# Step Up Transformer

It is understood that you cannot have something from nothing, but how is this the case with a step up transformer? It seems that stepping up the voltage is stepping up the potential energy and since more windings actually increase the resistance there will be lower current which is how most people explain the conservation of energy in this situation, however what would happen in the case of a superconducter?

You step up voltage not energy. Energy out is always less than energy in.

berkeman
Mentor
It is understood that you cannot have something from nothing, but how is this the case with a step up transformer? It seems that stepping up the voltage is stepping up the potential energy and since more windings actually increase the resistance there will be lower current which is how most people explain the conservation of energy in this situation, however what would happen in the case of a superconducter?

Just to add a little to Pumblechook's answer... In the case of the step-up transformer, the signal source driving the transformer "sees" the output load impedance attached to the transformer, but it sees it through a ratio related to the transformer turns ratio.

So say you have a 1:1 transformer, with a signal source (and source impedance) connected to the input of the transformer, and a load impedance Z connected to the transformer output. The signal source is driving the magnetizing inductance of the transformer, in parallel with the load Z, because for the 1:1 transformer, the output load is transformed to an equivalent input parallel load directly by that 1:1 ratio.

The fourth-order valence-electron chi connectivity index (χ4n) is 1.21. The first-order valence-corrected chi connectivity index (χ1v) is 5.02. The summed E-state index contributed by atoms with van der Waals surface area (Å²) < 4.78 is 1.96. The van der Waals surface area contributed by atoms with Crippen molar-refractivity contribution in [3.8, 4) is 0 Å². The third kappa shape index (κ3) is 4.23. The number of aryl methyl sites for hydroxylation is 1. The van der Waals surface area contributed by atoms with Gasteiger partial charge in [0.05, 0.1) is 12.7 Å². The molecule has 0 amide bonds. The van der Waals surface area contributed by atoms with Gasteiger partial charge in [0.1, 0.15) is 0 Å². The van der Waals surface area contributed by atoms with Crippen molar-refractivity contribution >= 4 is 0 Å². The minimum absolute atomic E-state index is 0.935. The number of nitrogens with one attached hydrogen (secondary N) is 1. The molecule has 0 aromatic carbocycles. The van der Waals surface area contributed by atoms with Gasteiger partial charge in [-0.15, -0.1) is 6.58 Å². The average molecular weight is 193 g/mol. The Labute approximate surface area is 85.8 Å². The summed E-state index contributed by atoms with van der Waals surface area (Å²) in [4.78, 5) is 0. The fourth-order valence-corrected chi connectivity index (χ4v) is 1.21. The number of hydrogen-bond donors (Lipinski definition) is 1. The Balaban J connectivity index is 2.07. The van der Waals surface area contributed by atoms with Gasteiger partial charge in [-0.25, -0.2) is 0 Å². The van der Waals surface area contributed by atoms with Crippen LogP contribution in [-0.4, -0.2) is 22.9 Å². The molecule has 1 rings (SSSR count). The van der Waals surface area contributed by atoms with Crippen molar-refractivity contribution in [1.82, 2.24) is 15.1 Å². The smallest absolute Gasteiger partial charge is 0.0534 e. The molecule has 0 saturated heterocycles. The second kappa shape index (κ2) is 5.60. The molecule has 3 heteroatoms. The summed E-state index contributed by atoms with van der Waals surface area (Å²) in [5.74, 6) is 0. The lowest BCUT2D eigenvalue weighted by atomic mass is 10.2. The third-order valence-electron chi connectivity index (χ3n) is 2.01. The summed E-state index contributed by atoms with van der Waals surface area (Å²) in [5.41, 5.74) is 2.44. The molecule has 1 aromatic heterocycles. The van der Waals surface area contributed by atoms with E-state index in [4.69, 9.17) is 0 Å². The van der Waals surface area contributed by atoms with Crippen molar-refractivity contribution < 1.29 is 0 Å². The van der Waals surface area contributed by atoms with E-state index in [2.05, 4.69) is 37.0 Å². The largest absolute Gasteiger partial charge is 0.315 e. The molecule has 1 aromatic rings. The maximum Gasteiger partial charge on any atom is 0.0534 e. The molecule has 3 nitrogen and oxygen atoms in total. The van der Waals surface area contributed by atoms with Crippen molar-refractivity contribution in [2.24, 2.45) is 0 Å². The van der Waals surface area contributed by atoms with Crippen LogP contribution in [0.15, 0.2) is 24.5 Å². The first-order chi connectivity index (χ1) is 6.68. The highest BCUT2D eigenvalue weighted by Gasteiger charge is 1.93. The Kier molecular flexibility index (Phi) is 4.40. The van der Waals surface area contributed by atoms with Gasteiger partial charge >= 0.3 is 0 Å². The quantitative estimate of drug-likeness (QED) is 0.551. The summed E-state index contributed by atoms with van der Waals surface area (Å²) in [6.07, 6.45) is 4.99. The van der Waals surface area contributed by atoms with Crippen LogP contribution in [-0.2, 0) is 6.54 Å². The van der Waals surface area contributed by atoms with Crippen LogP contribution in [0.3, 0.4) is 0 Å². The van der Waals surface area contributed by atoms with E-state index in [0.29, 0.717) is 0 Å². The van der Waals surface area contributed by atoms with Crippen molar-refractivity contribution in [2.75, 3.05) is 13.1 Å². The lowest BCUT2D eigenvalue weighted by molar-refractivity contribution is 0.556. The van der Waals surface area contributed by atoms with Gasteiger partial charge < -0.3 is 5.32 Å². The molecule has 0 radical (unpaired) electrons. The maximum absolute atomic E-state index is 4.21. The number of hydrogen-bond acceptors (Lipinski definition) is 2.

But if you use a 1:2 step-up transformer, the load impedance Z is transformed across to an equivalent load of Z/4 in parallel with the input of the transformer (the load transforms across by the square of the turns ratio). So if the signal source has a low enough output impedance compared to that load impedance, it will drive about 4X the current through that equivalent load, in order to be able to support twice the output voltage at twice the output current (4X the power). So if you want to get twice the voltage out of a transformer (which also doubles the current through the load Z), you need to drive more input current, and hence the input and output powers are the same (actually less at the output for a real transformer with losses).

The more traditional way of stating all of this is to make the load lighter for the 1:2 step-up case (Z --> 4*Z) , and then you can say that you have twice the output voltage (compared to a 1:1 transformer), and half the current. That is the equivalent power case.

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